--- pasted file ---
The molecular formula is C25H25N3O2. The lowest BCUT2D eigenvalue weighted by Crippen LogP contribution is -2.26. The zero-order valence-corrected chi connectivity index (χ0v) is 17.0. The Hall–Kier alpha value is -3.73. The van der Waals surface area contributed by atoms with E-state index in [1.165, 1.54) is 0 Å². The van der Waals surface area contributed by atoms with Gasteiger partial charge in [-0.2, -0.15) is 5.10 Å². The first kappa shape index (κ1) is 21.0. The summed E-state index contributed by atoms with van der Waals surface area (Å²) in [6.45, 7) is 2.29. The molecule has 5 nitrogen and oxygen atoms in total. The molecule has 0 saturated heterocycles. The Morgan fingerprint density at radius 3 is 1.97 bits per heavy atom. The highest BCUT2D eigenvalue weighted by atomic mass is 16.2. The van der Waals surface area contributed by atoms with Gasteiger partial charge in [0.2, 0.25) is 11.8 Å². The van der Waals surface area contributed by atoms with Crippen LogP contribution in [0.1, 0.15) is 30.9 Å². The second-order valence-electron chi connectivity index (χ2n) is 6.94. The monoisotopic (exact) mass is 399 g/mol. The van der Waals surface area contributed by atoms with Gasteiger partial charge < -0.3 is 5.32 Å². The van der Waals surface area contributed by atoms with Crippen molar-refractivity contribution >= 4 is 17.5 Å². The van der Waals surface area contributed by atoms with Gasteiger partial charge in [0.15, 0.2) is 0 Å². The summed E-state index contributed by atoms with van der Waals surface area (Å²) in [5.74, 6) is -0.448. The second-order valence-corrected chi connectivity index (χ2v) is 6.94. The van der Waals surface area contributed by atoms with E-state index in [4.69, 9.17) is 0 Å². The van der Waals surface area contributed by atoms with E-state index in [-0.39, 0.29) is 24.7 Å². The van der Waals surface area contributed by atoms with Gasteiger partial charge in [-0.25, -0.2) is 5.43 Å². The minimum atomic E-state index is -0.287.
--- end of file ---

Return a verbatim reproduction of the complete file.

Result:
The molecular formula is C25H25N3O2. The lowest BCUT2D eigenvalue weighted by Crippen LogP contribution is -2.26. The zero-order valence-corrected chi connectivity index (χ0v) is 17.0. The Hall–Kier alpha value is -3.73. The van der Waals surface area contributed by atoms with E-state index in [1.165, 1.54) is 0 Å². The van der Waals surface area contributed by atoms with Gasteiger partial charge in [-0.2, -0.15) is 5.10 Å². The first kappa shape index (κ1) is 21.0. The summed E-state index contributed by atoms with van der Waals surface area (Å²) in [6.45, 7) is 2.29. The molecule has 5 nitrogen and oxygen atoms in total. The molecule has 0 saturated heterocycles. The Morgan fingerprint density at radius 3 is 1.97 bits per heavy atom. The highest BCUT2D eigenvalue weighted by atomic mass is 16.2. The van der Waals surface area contributed by atoms with Gasteiger partial charge in [0.2, 0.25) is 11.8 Å². The van der Waals surface area contributed by atoms with Crippen LogP contribution in [0.1, 0.15) is 30.9 Å². The second-order valence-electron chi connectivity index (χ2n) is 6.94. The monoisotopic (exact) mass is 399 g/mol. The van der Waals surface area contributed by atoms with Gasteiger partial charge < -0.3 is 5.32 Å². The van der Waals surface area contributed by atoms with Crippen molar-refractivity contribution >= 4 is 17.5 Å². The van der Waals surface area contributed by atoms with Gasteiger partial charge in [0.15, 0.2) is 0 Å². The summed E-state index contributed by atoms with van der Waals surface area (Å²) in [5.74, 6) is -0.448. The second-order valence-corrected chi connectivity index (χ2v) is 6.94. The van der Waals surface area contributed by atoms with E-state index in [4.69, 9.17) is 0 Å². The van der Waals surface area contributed by atoms with E-state index in [-0.39, 0.29) is 24.7 Å². The van der Waals surface area contributed by atoms with Gasteiger partial charge in [-0.25, -0.2) is 5.43 Å². The minimum atomic E-state index is -0.287.